In the food manufacturing setting, the water activity is one of the many product characteristics that are controlled to keep the hazards in check using the internationally recognized food safety management system called Hazard analysis and critical control points (HACCP). The water activity in the food product is periodically determined by obtaining a sample from the production area to the food laboratory for testing using a water activity meter. There are 3 kinds of instruments for determining the water activity in food: dewpoint hygrometers (chilled-mirror), resistive electrolytic hydrometers, and capacitance sensors.
The mechanic of how they work is simple. A food sample is placed enclosed in a chamber of the equipment. With the container sealed, the liquid-phase water in the sample equilibrates with the relative humidity or vapor-phase water in the headspace. With the two at equilibrium, relative humidity of the headspace can be determined along with the water activity, since it is basically the ratio of vapor pressure exerted by food to the saturated vapor pressure of pure water at the same temperature.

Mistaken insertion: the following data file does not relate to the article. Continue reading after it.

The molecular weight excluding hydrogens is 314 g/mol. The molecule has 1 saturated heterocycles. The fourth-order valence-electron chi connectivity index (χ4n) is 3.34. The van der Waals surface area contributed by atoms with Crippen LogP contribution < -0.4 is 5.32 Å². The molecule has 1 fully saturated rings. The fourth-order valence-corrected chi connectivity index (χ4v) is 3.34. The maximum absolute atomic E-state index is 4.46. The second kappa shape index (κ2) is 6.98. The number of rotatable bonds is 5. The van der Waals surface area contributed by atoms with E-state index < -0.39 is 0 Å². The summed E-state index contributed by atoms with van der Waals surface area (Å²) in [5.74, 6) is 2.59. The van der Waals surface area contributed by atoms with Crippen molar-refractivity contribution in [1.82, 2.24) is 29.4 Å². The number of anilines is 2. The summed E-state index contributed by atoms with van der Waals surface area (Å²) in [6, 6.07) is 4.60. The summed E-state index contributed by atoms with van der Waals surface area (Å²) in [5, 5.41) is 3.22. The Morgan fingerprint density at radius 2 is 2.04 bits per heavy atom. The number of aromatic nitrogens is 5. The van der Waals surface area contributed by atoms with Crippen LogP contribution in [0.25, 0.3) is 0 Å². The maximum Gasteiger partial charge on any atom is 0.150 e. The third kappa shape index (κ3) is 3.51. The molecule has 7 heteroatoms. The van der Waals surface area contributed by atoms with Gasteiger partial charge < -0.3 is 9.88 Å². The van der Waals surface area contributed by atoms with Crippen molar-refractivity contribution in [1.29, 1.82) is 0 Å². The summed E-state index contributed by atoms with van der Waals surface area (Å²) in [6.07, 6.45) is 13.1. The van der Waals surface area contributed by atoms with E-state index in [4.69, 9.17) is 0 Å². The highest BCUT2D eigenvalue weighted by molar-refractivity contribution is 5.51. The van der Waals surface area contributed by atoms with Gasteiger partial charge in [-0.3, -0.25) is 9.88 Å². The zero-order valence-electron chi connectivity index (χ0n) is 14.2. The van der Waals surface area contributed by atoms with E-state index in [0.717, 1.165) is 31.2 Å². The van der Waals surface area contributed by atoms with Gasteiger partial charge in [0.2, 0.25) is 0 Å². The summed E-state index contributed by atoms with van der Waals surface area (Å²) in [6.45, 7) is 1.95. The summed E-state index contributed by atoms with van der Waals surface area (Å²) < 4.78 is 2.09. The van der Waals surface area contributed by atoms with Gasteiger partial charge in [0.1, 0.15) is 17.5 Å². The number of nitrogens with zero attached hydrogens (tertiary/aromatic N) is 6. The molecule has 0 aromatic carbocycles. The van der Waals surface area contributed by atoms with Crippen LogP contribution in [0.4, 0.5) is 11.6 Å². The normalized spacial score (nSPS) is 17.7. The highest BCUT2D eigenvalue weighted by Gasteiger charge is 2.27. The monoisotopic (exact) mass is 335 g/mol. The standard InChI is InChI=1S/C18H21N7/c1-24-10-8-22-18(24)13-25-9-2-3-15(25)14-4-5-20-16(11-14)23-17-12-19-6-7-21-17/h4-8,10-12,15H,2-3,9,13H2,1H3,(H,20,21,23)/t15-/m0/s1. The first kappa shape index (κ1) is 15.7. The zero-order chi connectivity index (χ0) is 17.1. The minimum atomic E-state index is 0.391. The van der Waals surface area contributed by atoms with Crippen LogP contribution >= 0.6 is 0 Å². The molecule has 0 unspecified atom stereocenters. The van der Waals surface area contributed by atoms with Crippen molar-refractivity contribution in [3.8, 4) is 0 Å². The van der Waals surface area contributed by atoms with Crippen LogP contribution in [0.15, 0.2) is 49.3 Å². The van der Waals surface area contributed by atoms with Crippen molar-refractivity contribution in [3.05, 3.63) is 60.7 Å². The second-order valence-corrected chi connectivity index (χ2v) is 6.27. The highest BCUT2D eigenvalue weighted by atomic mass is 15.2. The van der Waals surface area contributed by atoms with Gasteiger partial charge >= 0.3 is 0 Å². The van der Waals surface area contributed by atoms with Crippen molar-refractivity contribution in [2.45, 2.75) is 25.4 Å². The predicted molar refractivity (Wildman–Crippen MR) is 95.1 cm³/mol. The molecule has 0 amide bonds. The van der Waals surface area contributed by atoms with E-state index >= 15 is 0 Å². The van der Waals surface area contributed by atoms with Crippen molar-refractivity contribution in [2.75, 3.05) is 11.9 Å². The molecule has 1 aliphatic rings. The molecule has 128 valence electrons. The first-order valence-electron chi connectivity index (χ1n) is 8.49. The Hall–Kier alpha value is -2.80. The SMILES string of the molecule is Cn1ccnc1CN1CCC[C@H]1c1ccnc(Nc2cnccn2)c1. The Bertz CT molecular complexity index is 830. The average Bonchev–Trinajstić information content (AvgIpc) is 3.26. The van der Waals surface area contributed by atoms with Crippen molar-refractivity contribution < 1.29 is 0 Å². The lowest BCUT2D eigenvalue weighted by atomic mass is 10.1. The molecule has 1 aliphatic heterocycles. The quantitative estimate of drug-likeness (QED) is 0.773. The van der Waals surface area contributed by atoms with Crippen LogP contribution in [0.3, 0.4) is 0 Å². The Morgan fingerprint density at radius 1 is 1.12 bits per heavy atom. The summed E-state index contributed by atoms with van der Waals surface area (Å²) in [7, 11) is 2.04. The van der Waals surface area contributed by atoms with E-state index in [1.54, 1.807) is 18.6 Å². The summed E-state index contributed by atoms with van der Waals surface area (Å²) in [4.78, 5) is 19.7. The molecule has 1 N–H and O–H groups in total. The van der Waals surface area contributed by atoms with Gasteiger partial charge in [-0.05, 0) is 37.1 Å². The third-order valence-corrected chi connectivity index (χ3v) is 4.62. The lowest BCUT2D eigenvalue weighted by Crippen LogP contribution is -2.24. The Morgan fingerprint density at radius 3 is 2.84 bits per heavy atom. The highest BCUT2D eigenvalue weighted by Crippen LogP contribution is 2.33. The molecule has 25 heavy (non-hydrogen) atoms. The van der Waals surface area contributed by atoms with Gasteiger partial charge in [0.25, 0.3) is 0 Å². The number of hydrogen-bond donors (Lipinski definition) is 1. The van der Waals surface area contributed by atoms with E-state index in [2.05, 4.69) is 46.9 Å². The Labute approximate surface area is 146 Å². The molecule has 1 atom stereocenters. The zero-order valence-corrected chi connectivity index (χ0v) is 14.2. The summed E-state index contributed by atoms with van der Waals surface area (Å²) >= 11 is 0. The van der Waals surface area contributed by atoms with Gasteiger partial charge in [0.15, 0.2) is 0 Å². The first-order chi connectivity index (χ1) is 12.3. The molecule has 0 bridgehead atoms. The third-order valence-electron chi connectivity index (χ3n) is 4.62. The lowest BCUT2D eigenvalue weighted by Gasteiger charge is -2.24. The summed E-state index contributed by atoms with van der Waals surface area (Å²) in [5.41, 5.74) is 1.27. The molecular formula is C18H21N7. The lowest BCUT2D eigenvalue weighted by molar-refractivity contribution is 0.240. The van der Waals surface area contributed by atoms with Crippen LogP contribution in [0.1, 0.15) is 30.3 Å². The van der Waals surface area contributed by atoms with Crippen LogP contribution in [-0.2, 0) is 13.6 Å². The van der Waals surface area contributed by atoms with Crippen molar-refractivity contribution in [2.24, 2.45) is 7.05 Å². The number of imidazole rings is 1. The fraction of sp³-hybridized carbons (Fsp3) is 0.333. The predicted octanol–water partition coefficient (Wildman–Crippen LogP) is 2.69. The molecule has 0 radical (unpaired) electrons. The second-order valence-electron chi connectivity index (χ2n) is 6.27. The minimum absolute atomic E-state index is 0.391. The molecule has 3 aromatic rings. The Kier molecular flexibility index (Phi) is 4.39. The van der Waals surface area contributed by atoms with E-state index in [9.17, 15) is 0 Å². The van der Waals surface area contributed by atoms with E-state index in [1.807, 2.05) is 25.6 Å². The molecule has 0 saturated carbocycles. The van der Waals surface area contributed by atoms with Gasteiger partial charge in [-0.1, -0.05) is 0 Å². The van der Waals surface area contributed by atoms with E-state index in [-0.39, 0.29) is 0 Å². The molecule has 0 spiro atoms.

Water activity, and other parameters such as pH, gas atmosphere, and the temperature are product criteria that are used as a quick measure of judging the safety of of particular foods. For example, acid foods, generally must have a pH of 4.6 and a water activity of equal to or greater than 0.85. Aside from preservative treatments, water activity can also be controlled by applying additive called humectants. Humectants such as sugar, salt, honey, and glycerine lower the water activity by binding water and depressing the vapor pressure.
Aside from microbial spoilage, a product with controlled water activity also prevents unfavorable changes such browning, oxidation, and change in taste.